A look into a “hidden gem” of Marist campus: Steel Plant Studios

Perhaps one of the most underrated buildings belonging to the Marist campus includes easles, sculptures and photography. Home to some of Marist’s most artistic and creative minds is the Steel Plant Studios. Although secluded from other on-campus buildings, the Steel Plant, as well as the Art Department itself, deserves much credit.

To many of us, the Steel Plant may seem like sacred ground to the creative minds special to Marist College. However, the building is open to visitors and all are welcome. Perhaps a “hidden treasure” of the campus itself are the gallery events held in the Steel Plant. As visitors you enjoy free wine, a variety of artwork and the opportunity to socialize. For the artist, the experience provides plenty of exposure and hands-on experience to prepare for the real world.

Student Will Matuszak has attended three different gallery events thus far. “It’s a really welcoming environment where you can eat, drink and socialize with friends. I like to browse the art, especially realist paintings and drawings on nature,” he said.

“Working in the Steel Plant and with the Art Department putting together showcases allows you to realize your strengths and weaknesses,” said Brieanne Sullivan, a Digital Media major with Studio Art and Fashion Merchandising minors. “You discover who you really are as an artist.”

So what actually takes place in the Steel Plant?

Recently, the Advanced Studio Seminar class taught by Ed Smith, Art Gallery Director and Professor of Art, put together a mini-gallery, Heads, Hands, and Feet, inspired by the unifying theme of shadow puppets and playing on light and shadows.

The Marist Art and Art History Faculty Exhibition, Plans, Sketchbooks and New Work, just came to an end on Friday, after being free to the public since late September. For faculty, this provided an opportunity to showcase what they design outside the classroom, inspire students and possibly sell some of their work.

Every year, there is a three-day period when all art classes are cancelled for the Prescriptive Critiques. Every art student in their junior year must present all the artwork they design to faculty and a panel of students in individual meetings. The process, which will be taking place October 21-23, is meant to teach students what to improve, what they do well and to help them plan out what career path to follow post-graduation.

“These are the best and most stressful experiences but in that moment every single teacher in the department is there to help you and their focus is only on you,” said Sullivan.

The year ends off with a student exhibition, in which students submit their best artwork. The student-run gallery staff will decide which pieces make it into the show and work together with the designers to prepare the gallery.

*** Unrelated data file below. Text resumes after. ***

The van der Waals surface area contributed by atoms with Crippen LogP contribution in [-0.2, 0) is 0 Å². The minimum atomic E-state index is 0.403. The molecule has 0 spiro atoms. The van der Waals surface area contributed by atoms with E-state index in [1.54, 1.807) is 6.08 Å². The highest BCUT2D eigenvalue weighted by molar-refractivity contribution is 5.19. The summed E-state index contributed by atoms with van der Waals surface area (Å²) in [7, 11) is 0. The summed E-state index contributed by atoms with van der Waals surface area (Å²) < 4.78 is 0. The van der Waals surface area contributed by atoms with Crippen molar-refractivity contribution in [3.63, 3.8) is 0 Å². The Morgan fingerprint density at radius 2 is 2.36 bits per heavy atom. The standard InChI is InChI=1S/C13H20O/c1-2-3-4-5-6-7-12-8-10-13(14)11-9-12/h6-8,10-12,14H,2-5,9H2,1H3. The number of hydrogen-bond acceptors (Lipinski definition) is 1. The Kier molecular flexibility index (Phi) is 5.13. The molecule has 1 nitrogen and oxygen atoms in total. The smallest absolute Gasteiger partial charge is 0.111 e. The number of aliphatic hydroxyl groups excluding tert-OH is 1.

“It’s a really hands-on experience for us and it’s great for a resume,” said Sullivan about being involved in various gallery exhibitions.

Until then, student exhibitions take place approximately every two weeks, in which two students from Smith’s Advanced Studio Seminar class are required to “compete” in a showcase of their work. Each student is free to let their imagination run wild with their style and ideas. Students experience what it’s like to work on a deadline, they must make accommodations to their work based on space, resources and mishaps, and they have the opportunity to potentially sell their artwork.

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Speaking from an artistic viewpoint, Sullivan admitted that inspiration doesn’t always come from an outside source. Many times, you build on your idea, something goes wrong and from that mistake you may think it looks better than what was planned in the first place. “My inspirations sometimes just happen when I don’t expect them,” said Sullivan. “I call them my ‘happy accidents.’”

Kevin Cabello was one of the first students to present his work in the student exhibitions this semester, with very minimal time to prepare. For this reason, Cabello brought back a piece of artwork from his capping project last year, From Water to Wall, and expanded it. The piece, Segmental, is a homage to his roots put together after his hometown was wrecked due to Hurricane Sandy. Cabello spoke about his piece being very geometric-driven, a style that has become repetitive and something he hopes to break away from.

“I want people to be able to see that things are flat and also physical. And something can be so abstract, but there is always a start point and an end point,” he said.

With an overlap and variety of interests including photography, painting, graphic design, installation art and more, the gallery exhibitions are a great chance to sip on some wine and to see what goes on in the mind of Marist’s student artists.

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